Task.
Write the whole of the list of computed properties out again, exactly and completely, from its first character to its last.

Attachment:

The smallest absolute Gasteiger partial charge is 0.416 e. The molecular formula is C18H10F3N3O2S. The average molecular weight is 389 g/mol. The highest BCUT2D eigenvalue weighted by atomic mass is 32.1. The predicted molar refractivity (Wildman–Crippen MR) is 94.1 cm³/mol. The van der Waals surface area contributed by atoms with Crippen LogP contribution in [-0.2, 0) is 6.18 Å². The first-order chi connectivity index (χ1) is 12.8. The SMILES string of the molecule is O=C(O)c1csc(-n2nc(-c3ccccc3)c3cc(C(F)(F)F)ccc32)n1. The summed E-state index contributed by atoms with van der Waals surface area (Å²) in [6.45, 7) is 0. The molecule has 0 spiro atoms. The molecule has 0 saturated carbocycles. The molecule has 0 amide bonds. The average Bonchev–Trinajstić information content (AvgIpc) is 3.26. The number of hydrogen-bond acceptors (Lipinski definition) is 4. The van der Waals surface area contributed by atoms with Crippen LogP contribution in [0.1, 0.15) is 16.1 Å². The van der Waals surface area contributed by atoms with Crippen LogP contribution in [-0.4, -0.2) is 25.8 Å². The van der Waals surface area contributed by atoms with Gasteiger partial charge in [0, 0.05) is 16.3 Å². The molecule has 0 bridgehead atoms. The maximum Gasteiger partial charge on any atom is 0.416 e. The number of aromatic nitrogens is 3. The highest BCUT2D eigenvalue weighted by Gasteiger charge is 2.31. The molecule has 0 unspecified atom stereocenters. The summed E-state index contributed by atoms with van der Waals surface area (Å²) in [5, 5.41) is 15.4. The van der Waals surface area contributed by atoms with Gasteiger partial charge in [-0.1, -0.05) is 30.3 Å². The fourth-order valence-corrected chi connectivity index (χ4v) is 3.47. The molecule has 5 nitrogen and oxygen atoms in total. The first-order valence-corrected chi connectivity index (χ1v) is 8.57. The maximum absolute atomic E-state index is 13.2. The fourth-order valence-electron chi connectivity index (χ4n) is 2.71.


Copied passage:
The smallest absolute Gasteiger partial charge is 0.416 e. The molecular formula is C18H10F3N3O2S. The average molecular weight is 389 g/mol. The highest BCUT2D eigenvalue weighted by atomic mass is 32.1. The predicted molar refractivity (Wildman–Crippen MR) is 94.1 cm³/mol. The van der Waals surface area contributed by atoms with Crippen LogP contribution in [-0.2, 0) is 6.18 Å². The first-order chi connectivity index (χ1) is 12.8. The SMILES string of the molecule is O=C(O)c1csc(-n2nc(-c3ccccc3)c3cc(C(F)(F)F)ccc32)n1. The summed E-state index contributed by atoms with van der Waals surface area (Å²) in [6.45, 7) is 0. The molecule has 0 spiro atoms. The molecule has 0 saturated carbocycles. The molecule has 0 amide bonds. The average Bonchev–Trinajstić information content (AvgIpc) is 3.26. The number of hydrogen-bond acceptors (Lipinski definition) is 4. The van der Waals surface area contributed by atoms with Crippen LogP contribution in [0.1, 0.15) is 16.1 Å². The van der Waals surface area contributed by atoms with Crippen LogP contribution in [-0.4, -0.2) is 25.8 Å². The van der Waals surface area contributed by atoms with Gasteiger partial charge in [0, 0.05) is 16.3 Å². The molecule has 0 bridgehead atoms. The maximum Gasteiger partial charge on any atom is 0.416 e. The number of aromatic nitrogens is 3. The highest BCUT2D eigenvalue weighted by Gasteiger charge is 2.31. The molecule has 0 unspecified atom stereocenters. The summed E-state index contributed by atoms with van der Waals surface area (Å²) in [5, 5.41) is 15.4. The van der Waals surface area contributed by atoms with Gasteiger partial charge in [-0.1, -0.05) is 30.3 Å². The fourth-order valence-corrected chi connectivity index (χ4v) is 3.47. The molecule has 5 nitrogen and oxygen atoms in total. The first-order valence-corrected chi connectivity index (χ1v) is 8.57. The maximum absolute atomic E-state index is 13.2. The fourth-order valence-electron chi connectivity index (χ4n) is 2.71.